BHP tests take place in batch reactors, where a certain amount of substrate is incubated with an inoculum under anaerobic fermentative conditions. Due to their simpler and shorter procedures in comparison with more complex and high priced continuous reactor experiments, batch tests are mostly preferred when time and costs are a constraint. BHP assays evaluate the specific amount of hydrogen that can be potentially produced when a certain substrate or waste is biodegraded under fermentative conditions. In particular, BHP tests play a fundamental role as preliminary experimental tests for assessing the feasibility of DF treatment of such wastes. Despite their wide use, batch fermentative tests do not follow a specific guideline like other anaerobic biodegradability tests do (e.g., biochemical methane potential tests, BMP [22]), and previous research has presented remarkable differences in their set-ups. Assays are assessed using a broad pH range (4.5–9.0 [15,21]), with the optimum found at 5.5 [11,13,14]. In this matter, the most adopted methods of controlling pH during batch trials are the use of an initial buffer solution [6,13,14,15] or the automatic addition of an alkaline solution [19,20,21]. Temperature is set at mesophilic (35–39 °C) or thermophilic conditions (50–55 °C), according to the original conditions of the seed microorganisms. Concerning the microorganism medium, unlike pilot scale reactors that can operate on process parameters to select the optimum microbial culture, batch assays depend directly on the inoculum chosen for the test. Several studies use pure hydrogen producing cultures such as Clostridium sp. to avoid the presence of HCB [23,24,25,26,27,28,29]. Nevertheless, since in full scale digesters bacteria coexist in a wide range of species, and the fermentation of substrates into biohydrogen involves a wide consortium of microorganisms [30], the use of mixed cultures belonging to operative facilities is preferred by most authors [6,11,13,14,15,16,17,18,19,20,21,31,32,33]. Moreover, using mixed-microorganism media is more functional and economically advantageous than using unique microbial populations. In this context, BHP tests reported in literature are currently being performed with different types of mixed cultures. Several works use anaerobic sludge from anaerobic digesters [6,11,13,14,15,16,17,18] while others use activated sludge [19,20,21].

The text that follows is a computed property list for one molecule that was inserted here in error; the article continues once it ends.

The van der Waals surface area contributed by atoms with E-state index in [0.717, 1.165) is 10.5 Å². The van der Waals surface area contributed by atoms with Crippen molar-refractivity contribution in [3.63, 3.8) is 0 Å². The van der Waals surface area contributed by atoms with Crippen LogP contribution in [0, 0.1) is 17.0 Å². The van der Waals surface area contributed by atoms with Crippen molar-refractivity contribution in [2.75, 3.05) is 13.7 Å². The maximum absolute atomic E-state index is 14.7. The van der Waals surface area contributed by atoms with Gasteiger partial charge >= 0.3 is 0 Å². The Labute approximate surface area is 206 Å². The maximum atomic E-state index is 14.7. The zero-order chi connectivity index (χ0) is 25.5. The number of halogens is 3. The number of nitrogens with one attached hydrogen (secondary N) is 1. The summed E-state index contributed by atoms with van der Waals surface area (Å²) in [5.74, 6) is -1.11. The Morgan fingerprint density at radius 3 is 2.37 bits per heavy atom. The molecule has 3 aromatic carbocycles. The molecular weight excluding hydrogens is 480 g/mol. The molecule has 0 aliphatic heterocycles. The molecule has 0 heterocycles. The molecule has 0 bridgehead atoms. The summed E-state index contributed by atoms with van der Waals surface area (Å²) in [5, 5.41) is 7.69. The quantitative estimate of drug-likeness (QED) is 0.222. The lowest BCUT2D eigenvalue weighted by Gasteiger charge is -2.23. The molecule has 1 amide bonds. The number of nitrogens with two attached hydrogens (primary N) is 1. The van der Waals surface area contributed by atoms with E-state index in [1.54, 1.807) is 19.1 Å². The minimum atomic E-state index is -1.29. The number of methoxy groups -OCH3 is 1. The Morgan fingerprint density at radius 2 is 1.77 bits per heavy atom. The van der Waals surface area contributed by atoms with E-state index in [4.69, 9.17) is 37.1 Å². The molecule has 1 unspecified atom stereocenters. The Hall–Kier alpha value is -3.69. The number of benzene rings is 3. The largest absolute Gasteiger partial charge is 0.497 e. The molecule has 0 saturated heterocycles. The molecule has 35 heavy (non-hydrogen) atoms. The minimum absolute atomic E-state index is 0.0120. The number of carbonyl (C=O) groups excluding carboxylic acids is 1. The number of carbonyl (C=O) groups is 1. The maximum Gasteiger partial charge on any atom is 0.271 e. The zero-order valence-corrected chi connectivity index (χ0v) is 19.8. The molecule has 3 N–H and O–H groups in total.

In this study, biological hydrogen production was evaluated using four types of inoculum collected from different operating facilities. The main purpose of this paper is to derive indications of which type of inoculum to use for setting up future batch fermentative tests. To the authors’ knowledge, this is the first time that different seeding sludges have been compared in terms of fermentative performances. Tests were carried out using two substrates: sucrose was selected as an easy biodegradable substrate, while food waste (FW) was adopted as a more complex feed. Moreover, two different BHP set-ups were performed, with the aim of evaluating the effect of the type of inoculum under the different experimental configurations that can be found in the literature. Therefore, batch tests were carried out both with and without automatic pH control.